What vision did Jobs have at Xerox PARC? Why did he go nuts? Yes, he could be exuberant, but his behavior at PARC was something else. He didn’t see merely a business opportunity (though he certainly saw that). He didn’t simply see the future of computing (though that was plain for anyone to see). What he saw, in the Alto, was the inverse of what Xerox saw:

  • Xerox:  New Technology = Very Expensive = Elite Technology
  • Jobs: New Technology = Easy to Use = Consumer Technology

It was counterintuitive at the time, but Jobs understood at that moment a new purpose for technology, and a new measuring stick for the success of technology. From then on, consumers would be the measure of all things technological. It amounted to reversing the tides, but over time, Jobs would manage it.

He Invented Nothing and Everything

In some respects, Jobs’ detractors are correct. He didn’t invent the Apple personal computer–Steve Wozniak did–and he didn’t invent the Apple mouse–Bill Hovey did. He also didn’t invent the MP3 player (I’m not sure who did), or the smart phone, or the tablet computer. No, all he did was make all of these things possible. He raised the money, he made the deals, he told the engineers what the specs had to be, he got the product to market, and got people to buy it. He was a like a secret sauce of technology success.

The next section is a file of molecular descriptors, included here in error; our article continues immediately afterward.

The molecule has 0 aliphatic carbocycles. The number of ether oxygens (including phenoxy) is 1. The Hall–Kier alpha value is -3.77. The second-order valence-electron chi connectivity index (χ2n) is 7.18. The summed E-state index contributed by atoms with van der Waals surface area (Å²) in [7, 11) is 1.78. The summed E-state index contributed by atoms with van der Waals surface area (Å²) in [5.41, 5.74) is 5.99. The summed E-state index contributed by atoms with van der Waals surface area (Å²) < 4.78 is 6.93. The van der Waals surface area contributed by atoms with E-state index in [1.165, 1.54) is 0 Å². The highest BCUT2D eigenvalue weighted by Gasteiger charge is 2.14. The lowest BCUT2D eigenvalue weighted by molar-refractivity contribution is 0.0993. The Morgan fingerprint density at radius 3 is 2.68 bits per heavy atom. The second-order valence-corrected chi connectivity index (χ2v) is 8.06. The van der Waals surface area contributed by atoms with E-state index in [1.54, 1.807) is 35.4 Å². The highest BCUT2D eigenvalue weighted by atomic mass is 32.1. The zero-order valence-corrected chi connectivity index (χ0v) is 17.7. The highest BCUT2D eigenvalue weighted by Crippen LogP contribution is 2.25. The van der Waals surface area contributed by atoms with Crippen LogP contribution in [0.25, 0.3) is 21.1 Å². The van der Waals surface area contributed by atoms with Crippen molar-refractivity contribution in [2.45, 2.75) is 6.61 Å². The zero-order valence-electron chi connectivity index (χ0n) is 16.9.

What people forget about the whole Macintosh-mouse-GUI affair is that, Ridley Scott’s iconic Super Bowl advertisement notwithstanding, the Mac was originally a bit of a flop. The GUI took up more processing power than Job had given it. Also, there was hardly any software built for it, especially business software. Thanks to these problems, Apple for a long time had a reputation of creating pretty but underpowered devices that had no business being in the workplace, which stopped being fair about ten years ago. Jobs fixed the problem, but the damage was done. What actually made the Mac a success (1) the rise of desktop publishing, and (2) the publication of VisiCalc, which gave business a reason to buy Macs.